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After Sept. 11, the U.S. saw a spike in hate crimes across the country. That year, the FBI’s Uniform Crime Reporting program recorded the most hate crimes ever reported to date. Nearly 5 percent of all hate crimes committed that year were directed against Muslims.
While Islamophobia existed in the U.S. and elsewhere before 9/11, “all of the prejudice became much more intensified, and the Muslim minority became much more visible” from that point onward, said Faiza Patel, co-director of the Liberty and National Security Program at the Brennan Center for Justice.
Since 2001, Muslims have been the second most frequent target for religiously motivated hate crimes, according to the federal hate crime data.
But using hate crime data is only one measure of Islamophobia, Patel said. Verbal harassment, employment discrimination, cyber bullying and social media hate groups are all forms of Islamophobia that occur on a daily basis and get overlooked in federal reports. Experts said they see the fearmongering and political rhetoric stereotyping Muslims, the legalized targeting of Muslim communities, and conflicts abroad as cementing the racist trope that Muslims are terrorists, which then empowers acts of violence against all those perceived to be Muslim.
HuffPost national reporter Rowaida Abdelaziz and MSNBC host Ayman Mohyeldin joined the PBS NewsHour’s Amna Nawaz on Sept. 8 to discuss the role of Muslim journalists in media coverage in a post-9/11 world, Islamophobia and how stereotypical depictions of Muslims in America harm the community.
Abdelaziz was in middle school on Sept. 11, 2001. She remembers in the aftermath of 9/11, hearing words like “Jihad” in media coverage in ways she had not heard before. People would ask her questions about the “war on terror” and to defend Islam.
“Muslims were supposed to act as brand ambassadors and for someone that young, it was a heavy emotional and mental toll. I was just trying to figure out how to survive middle school,” she told the NewsHour.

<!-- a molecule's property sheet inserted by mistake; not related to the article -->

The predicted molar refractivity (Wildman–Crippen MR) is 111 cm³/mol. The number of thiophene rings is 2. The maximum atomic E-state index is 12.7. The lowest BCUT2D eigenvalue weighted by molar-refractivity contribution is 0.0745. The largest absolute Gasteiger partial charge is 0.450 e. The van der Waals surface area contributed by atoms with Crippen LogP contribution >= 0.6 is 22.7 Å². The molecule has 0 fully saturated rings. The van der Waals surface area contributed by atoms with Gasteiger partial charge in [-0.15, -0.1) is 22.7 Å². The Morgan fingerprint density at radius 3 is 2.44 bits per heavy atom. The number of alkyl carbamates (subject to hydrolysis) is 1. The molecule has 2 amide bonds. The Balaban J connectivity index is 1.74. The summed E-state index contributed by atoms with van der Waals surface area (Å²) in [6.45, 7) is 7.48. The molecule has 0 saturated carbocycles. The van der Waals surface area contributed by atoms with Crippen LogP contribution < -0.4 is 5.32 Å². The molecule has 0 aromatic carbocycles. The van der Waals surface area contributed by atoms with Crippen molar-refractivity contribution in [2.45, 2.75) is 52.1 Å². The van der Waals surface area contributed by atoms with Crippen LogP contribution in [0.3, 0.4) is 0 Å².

She describes that her faith was demonized overnight, but from there, she became curious in order to challenge those conversations and that narrative, which lead to the start of her journalism career.
Mohyeldin said he went from covering shark attacks as an intern at NBC to working on investigative pieces on 9/11 because he spoke Arabic. From there, he was deployed to cover the invasion of Afghanistan. “When I look back at the last 20 years, my entire career has been defined by that starting point of the September 11 terrorist attacks.”
Below are highlights from the live discussion.
Following 9/11, and early on in his reporting career, Mohyeldin said he was focused less on acting as a representative for the Muslim community and more on making sure his reporting was “accurate and contextualized.” In the political discourse surrounding the early years of the “war on terror,” Mohyeldin said he noticed broad generalizations when discussing the Middle East, minimizing the community in making them synonymous with war and terrorism. He said he was focused on including nuance to audiences who sometimes had “these general stereotypes of Muslims always being at war, or backward, or extremists.”
After 9/11, Mohyeldin recalled inflammatory headlines that would depict Muslims as villains. “We were trying to answer these questions of ‘why do Muslims hate us,’” he said. “And that terminology was completely off base and inappropriate for meaningful conversations to try to understand what was actually happening.”